Whether you go hiking, camping or biking, the most important thing is to stay hydrated. Sometimes carrying water can be a dreadful chore, but safety comes first. If you don’t drink enough liquid, you could easily dehydrate.
Exercising at the very high temperature can lead to heatstroke and heat exhaustion. (source) So, having enough fluids while hiking or doing any other activity, is crucial for your health. Drinking enough liquid will keep you hydrate and safe on the trail.
What’s the bottom line:
You need to figure out what is the best water storage backpacking for you. With our guide, we will make your job easier and help you narrow down the options. There are few ways to carry liquid, each with its advantages and disadvantages.
Without further ado, let’s dive in:
1. Water Bottles
Metal and hard plastic water bottles are ideal for day trips outdoor and for day-to-day- use in urban environments. Some of these liquid containers can last a decade or more of hard use because they are constructed from very durable stainless steel.
The best option for winter is rigid bottles like plastic Nalgene because they can fit inside insulated cozies. They are almost indestructible in the wild. One bottle will provide enough liquid for 5 miles of hiking or running.
It is easy to fill the bottle and also very simple to clean it. Place two of them on each side of the bag to provide balance. Wash it by hand or in a dishwasher.
The downside of these containers is their weight. They are too heavy and don’t pack well with other stuff. People too often attach them to the bag by their lid loop causing them to swing, which will make your exercise even more challenging.
2. Water Bladder
The hydration bladders are perfect for fast paced day use activities like long-distance trail running or mountain biking. Their most significant advantage is that it’s easier to drink while walking or running.
But, let’s face it:
It is impossible not to stop only in few activities. For example, during the race, you will only slow down to drink water. But, during most outdoor exercises you will stop to hydrate, take a moment to observe the environment, rest your body and catch your breath.
The bladders vary in size, usually from 1 to 3 liters. Drinking while hiking or running is extremely easy because of the sip tube. It will help outdoorsy adventurers to drink more and stay safe on the trail.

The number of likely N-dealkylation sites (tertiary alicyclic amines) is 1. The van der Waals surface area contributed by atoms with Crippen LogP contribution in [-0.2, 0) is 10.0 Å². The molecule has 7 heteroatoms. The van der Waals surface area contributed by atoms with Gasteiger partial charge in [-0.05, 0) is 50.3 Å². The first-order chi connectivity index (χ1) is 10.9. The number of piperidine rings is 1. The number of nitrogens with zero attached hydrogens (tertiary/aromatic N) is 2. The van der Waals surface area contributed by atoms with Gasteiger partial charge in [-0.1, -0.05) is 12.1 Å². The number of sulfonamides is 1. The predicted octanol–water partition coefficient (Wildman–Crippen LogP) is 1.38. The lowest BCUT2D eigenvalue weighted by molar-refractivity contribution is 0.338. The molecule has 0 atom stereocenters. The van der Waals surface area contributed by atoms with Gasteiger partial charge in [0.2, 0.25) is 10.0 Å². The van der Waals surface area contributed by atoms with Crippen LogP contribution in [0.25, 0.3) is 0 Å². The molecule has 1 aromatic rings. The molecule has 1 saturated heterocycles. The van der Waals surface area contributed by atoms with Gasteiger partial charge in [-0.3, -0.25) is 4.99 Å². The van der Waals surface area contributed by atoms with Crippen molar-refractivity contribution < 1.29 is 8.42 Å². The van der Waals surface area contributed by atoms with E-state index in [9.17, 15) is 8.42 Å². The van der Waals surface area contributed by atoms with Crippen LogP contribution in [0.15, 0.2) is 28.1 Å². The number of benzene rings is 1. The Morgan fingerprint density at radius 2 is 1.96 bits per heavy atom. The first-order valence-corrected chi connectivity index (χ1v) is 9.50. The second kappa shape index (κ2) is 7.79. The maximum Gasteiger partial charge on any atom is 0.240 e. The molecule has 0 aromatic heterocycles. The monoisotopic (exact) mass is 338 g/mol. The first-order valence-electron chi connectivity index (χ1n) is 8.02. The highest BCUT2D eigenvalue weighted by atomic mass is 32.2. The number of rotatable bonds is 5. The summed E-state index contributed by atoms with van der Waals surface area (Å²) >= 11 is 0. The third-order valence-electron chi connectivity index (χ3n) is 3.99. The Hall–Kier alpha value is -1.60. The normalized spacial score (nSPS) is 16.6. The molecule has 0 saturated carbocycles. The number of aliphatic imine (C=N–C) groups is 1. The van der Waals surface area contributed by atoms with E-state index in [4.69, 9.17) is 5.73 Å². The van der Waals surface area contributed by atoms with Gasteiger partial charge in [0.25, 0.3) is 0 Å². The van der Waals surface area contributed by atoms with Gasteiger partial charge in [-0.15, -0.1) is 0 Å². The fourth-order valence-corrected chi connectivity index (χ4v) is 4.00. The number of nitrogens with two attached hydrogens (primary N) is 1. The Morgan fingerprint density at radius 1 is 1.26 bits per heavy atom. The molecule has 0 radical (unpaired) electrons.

Because they are placed in the bag next to the runner, these bladders are well balanced. Unlike the water bottles, they are extremely light and very stable.
But, they also have some drawbacks. Sometimes the bladder leaks through the tube connections. Parts become lost or break and are too expensive to replace.
Because of their plastic material, they have low abrasion resistance, so we advise you to keep it inside the pack. However, it is difficult to fill them up when the reservoir is placed inside the bag. You need to remove them from the bag, fill the bladder, and then repack.
It’s hard to determine if the user is drinking enough fluids and how much liquid is left in the reservoir. You need to wash them by hand and make sure to dry them properly. They are also expensive.
3. Disposable Water Bottles
Instead of throwing away, use any sports drink bottle or any bottled water. They are extremely lightweight and durable. You can purchase them in different sizes from 300 ml to 2 liters.
Store it around or inside your pack for a flexible and good balance. The best part is that you don’t have to clean it, just recycle them and buy a new one.
The only downside that is worth mentioning is that it is possible to break or puncture them. But it is not that easy.
Podiatry Today gives an excellent answer on how to prevent dehydration while exercise, “The best way to prevent dehydration is to establish a good hydration protocol for the athletes. Fluid replacement beverages should be easily accessible in individual fluid containers. Individual containers make it easier to monitor the athlete’s fluid intake.
The containers should also be marked in 100 ml or in 3- or 4 oz. Increments, providing visual reminders to athletes to drink beyond thirst satiation. When it is practical to do so, carrying fluid bottles during exercise encourages greater fluid ingestion.
To ensure proper pre-exercise hydration, the adult athlete should consume approximately 16 to 20 fl. oz. of water or sports drink two to three hours before exercise and 8 to 10 oz. of water or sports drink 10 to 20 minutes before exercise. Fluid replacement should approximate sweat and urine losses, and at least maintain hydration at less than 2 percent body weight reduction. This generally requires 8 to 10 fl. oz. every 15 to 20 minutes of rigorous exercise.
Post-exercise hydration should aim to correct any fluid loss resulting from the practice or event. One should ideally complete rehydration within two hours with a fluid that contains water to restore hydration status, carbohydrates to replenish glycogen stores and electrolytes to speed rehydration.”
Carrying a liquid container might be difficult while on outdoor adventure, but it is crucial for your health. To carry less load, you need to plan and check for all the water sources on the trail. If you can’t find any, you need to be well prepared to stay hydrated while exercising.
If you place the bottle on the front pack straps, the water will offset the bag weight. It will be readily accessible for drinking, and you will have a more comfortable training. In this article, we explained the advantages and disadvantages of different water containers, so you can choose the right one for you with ease.